The island on which you are standing has a rich and varied history. The first record of what is now Chapel Island - a peninsula of land running from 14th Street to Pear Street - may well have been the first record of Richmond. When Captains John Smith and Christopher Newport sailed up the James River, Smith's diary described "mountains" to the right (Church Hill), "plains" on the left (Manchester) and the "ocean" (the Fall Line rapids) before them. It is possible the name "Chapel" could have originated at this time for on May 24, 1607, Newport erected a cross around the present day location of 14th and Cary Streets.
In 1816, the Richmond Dock Company built three basins forming a ship harbor and a series of wooden locks to serve as the City's primary shipping terminal. The James River Company purchased and improved the lock system to complete the "tidewater connection" in 1854. It consisted of five stone locks, the improved Richmond dock, and the Great Ship Lock, over which you walked to get here.
The canal era ended in 1880 due to competition from rail transport, but the area around you continued to serve as an industrial site. From 1898 to 1903, great ships were built here at the Trigg Shipyard, which produced vessels of war such as steam torpedo boats and destroyers. As you walk around the island's trails, you will come across the only remnants of the Trigg Shipyard - the large concrete walls just southwest of the canal bridge.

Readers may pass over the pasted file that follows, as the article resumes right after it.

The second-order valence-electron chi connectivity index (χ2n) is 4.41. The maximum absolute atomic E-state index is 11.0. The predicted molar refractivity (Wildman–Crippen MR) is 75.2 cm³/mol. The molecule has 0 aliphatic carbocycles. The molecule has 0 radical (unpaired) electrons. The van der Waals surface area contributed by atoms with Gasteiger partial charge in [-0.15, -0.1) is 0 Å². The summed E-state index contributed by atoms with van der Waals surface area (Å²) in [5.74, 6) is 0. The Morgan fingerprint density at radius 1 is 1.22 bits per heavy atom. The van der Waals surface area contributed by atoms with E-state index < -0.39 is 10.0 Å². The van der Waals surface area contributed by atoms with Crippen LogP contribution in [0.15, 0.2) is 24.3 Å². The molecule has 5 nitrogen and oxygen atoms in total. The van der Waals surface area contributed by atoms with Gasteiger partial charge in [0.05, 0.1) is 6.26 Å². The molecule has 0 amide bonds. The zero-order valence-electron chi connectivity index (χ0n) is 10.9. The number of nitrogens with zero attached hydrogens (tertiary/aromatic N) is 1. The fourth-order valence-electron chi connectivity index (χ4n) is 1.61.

Today, five acres of the island's 25 acres are natural and accessible for recreation. A major portion of the island is covered by the retention basin for the City's Combined Sewer System (CSS) as shown inthe aerial image above.
Thanks to a grant from the Virginia Coastal Zone Management Program and the help of many volunteers, the City of Richmond, and the Richmond Regional Planning District Commission (RRPDC), there is a half-mile gravel trail winding around the island with interpretative signs like this one. The grant also funded a kayak canoe launch just down the path to the left, which gives access to the tidal section of the James River. The island is accessed by a now immovable 1929 bascule bridge leading to a Norfolk Southern railway siding.
Keep eye out for poison ivy, a climbing, vine with clusters of three leaves. The sap of this plant can cause a rash on your skin, even from a light brush from the leaves, if you come in contact with the leaves or sap, you have about half an hour to wash with cool soapy water.